Many people still believe that it's fine to leave a dog, cat, or other pet, in a car on a warm day, as long as the windows are open, and the vehicle is parked in the shade. But don't be fooled: it's a highly dangerous situation for a dog, and other small animals, even in 'normal' temperatures.

Modern automotive glass acts like greenhouse glass, trapping heat, and causing a rapid rise in temperature. With an external temperature of 22ºC, inside a car it can be 47ºC within the hour. On a hot day, opening the windows simply won't make enough of a difference. Dogs pant to cool down, but the hotter and more humid it is, the less effective this becomes, and eventually, a dog simply cannot cool himself.

DEFRA (Department for Environment Food and Rural Affairs) warns that distress and suffering occurs for pets when temperatures go above 25ºC for more than a few minutes.

I'll just be 10 minutes …

Think you can wind down the window a crack, and pop into the shop for a few moments? Ten minutes is long enough for heat to cause soft tissue and brain damage in a dog … 10 minutes.

With temperatures here in Dorset recently nearing 30ºC, you probably need to think about that for a moment. In this sort of heat, even less than ten minutes in a hot car could be enough to cause permanent brain damage in your dog, and eventual death. How would that make you feel?

And it's not just cars. Caravans, campers, and mobile homes are prevalent on our roads at this time of year, and the temperature here can rise just as quickly.

Here's Sergeant Harry Tangye, from Devon & Cornwall Constabulary, with some advice for the hotter days …

He looks happy enough

Heatstroke in dogs is particularly serious, but there are early warning signs to look for. One of the first, is heavy panting, barking, whining, and excessive salivation. Some dogs bark and whine more than others, of course, but even if you don't know the dog, you'll probably spot the signs of distress, even if he or she appears 'happy' to see you.

In warmer temperatures, such symptoms may only show for a few minutes: glassy eyes, and unresponsiveness soon follow. By this time, cells have started to die, and seizures, coma, and death are likely to follow. There is no time to waste.

There's a dog in there … smash the window!

What if you do find a dog trapped in a hot car, and they are clearly distressed? Do you just smash the window? Force the door open?

Well, the first thing to be aware of, is that only a Local Authority inspector or Police Constable have legal powers to enter a premises (including a vehicle) for the purpose of assisting an animal that is, or is likely to be, suffering.

Any member of the public who breaks into a vehicle to assist an animal would be subject to an investigation for the offence of Criminal Damage. Of course, it's possible that such an action could be classed as 'reasonable,' depending on the condition of the animal. UK law states that you have a 'lawful excuse to commit damage if you believe that the owner of the property that you damage would consent to the damage if they knew the circumstances.'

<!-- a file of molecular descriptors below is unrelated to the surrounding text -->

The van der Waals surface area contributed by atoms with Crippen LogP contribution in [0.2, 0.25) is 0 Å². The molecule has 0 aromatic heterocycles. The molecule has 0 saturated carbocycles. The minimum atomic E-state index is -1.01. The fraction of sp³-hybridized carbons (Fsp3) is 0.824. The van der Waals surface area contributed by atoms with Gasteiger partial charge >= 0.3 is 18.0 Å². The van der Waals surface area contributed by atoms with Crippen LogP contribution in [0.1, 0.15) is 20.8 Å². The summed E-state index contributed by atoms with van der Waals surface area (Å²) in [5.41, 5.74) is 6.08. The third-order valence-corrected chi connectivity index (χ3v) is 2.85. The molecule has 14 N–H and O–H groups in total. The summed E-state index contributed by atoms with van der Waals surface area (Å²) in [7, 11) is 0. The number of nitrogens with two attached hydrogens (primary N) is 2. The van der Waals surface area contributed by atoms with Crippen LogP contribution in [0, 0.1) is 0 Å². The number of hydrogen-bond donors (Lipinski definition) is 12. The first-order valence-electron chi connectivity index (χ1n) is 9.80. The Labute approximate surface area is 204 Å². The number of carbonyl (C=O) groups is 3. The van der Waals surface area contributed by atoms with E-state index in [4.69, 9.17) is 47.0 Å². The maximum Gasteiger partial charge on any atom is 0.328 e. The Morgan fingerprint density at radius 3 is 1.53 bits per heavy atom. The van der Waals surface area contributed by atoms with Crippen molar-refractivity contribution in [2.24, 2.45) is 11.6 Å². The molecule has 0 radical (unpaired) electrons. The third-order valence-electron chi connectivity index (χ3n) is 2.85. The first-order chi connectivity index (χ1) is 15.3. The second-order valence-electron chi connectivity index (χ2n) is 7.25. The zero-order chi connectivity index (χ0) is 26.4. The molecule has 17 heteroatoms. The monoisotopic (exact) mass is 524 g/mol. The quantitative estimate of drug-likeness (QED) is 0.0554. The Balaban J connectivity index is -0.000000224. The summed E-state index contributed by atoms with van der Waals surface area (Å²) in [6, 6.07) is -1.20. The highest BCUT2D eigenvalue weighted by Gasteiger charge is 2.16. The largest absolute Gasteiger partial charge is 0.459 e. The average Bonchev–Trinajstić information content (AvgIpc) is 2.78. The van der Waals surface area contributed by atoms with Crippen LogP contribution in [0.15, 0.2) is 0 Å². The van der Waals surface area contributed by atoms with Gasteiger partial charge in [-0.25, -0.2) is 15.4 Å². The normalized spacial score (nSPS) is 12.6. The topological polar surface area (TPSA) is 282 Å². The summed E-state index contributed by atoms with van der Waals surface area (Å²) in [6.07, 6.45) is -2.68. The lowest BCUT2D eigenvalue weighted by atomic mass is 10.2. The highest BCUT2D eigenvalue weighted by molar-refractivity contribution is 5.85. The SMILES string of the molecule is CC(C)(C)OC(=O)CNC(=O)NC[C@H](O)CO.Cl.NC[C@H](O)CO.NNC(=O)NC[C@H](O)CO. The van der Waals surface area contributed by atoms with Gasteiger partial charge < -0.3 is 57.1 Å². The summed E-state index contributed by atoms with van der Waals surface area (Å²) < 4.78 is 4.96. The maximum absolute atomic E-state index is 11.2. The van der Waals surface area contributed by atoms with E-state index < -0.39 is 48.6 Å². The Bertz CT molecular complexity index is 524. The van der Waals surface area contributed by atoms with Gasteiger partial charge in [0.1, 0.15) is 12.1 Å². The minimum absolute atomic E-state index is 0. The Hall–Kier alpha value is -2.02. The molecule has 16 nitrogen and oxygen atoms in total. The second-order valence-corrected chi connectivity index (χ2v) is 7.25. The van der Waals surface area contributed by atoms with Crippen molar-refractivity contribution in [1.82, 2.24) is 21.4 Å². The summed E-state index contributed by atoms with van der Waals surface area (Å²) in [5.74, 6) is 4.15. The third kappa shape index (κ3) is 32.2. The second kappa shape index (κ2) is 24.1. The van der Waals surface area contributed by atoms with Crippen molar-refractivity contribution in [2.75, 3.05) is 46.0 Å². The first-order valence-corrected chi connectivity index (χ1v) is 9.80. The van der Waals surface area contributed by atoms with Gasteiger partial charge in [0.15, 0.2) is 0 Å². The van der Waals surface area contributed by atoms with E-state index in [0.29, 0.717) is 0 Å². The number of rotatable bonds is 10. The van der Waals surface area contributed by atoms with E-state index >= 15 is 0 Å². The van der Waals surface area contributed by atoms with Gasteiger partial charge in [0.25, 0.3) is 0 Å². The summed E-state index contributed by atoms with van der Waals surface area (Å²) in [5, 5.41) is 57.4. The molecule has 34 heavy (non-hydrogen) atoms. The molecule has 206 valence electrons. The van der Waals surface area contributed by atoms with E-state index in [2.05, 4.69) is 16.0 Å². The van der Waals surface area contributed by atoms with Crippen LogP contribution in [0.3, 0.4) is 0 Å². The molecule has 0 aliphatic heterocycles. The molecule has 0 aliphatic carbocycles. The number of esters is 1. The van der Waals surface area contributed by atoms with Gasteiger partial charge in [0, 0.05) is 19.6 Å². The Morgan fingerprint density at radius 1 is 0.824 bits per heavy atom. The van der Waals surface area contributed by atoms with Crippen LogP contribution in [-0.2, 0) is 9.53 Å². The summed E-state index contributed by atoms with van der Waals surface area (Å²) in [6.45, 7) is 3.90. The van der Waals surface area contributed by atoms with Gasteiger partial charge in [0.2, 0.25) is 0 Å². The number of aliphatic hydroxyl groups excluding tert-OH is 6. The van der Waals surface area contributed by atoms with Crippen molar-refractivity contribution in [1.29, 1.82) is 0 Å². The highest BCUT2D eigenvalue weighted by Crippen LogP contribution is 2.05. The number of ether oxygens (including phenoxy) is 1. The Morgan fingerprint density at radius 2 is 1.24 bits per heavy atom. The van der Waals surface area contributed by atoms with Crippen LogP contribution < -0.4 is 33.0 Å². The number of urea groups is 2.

But, if Fido is fine, you'd best get a lawyer!

Who ya gonna call?

Whilst the RSPCA may seem like the first organisation to contact, it may not be able to attend quickly enough to help. Plus, the RSPCA does not have powers of entry, so cannot get into a vehicle without the owner's permission … it be would committing a criminal offence.

If you're in a public carpark, such as a supermarket or store, ask the Manager to make a call on the store's tannoy, and request the owner immediately attends and removes or checks on the dog.

If the dog is already showing signs of distress, then the best thing to do is to dial 999 and report it to the local police. Calmly give as much information as you can: where you are, how long you've been aware of the pet in the car, whether the animal is responsive, showing signs of stress, etc, and the car details, along with any efforts you may have already made to contact the owner, or otherwise help.

Once you've alerted the Police, call the RSPCA. Tell them that you've called the Police, and give them the same info. Let them know what the outcome of your 999 call was – what the Police are planning to do, or when they're likely to arrive at the scene.

But it's going to be too late!

With the best will in the world, sometimes the Police just won't be able to get to you in time. If you think that it'll be too late by the time the Police arrive, and there is no other option than to smash the window, make sure to do the following, if there's time:

  • Tell the Police of your intentions
  • Take photos or a note of the car and licence plate
  • Take photos or videos of the dog
  • Take names and numbers of any witnesses

Even if you, personally, aren't directly taking action, it's worth doing the above if you find yourself in such a situation, and remember …


If you can, try to ensure that a crowd doesn't gather around the car, and that voices – and tempers – are kept low and calm. 

If the owner returns, and they become agitated, try to stay calm: being argumentative only results in more stress for everyone … including the dog. Express your concern, engage them, and be as civil as you can. The Police will be able to handle everything when they arrive.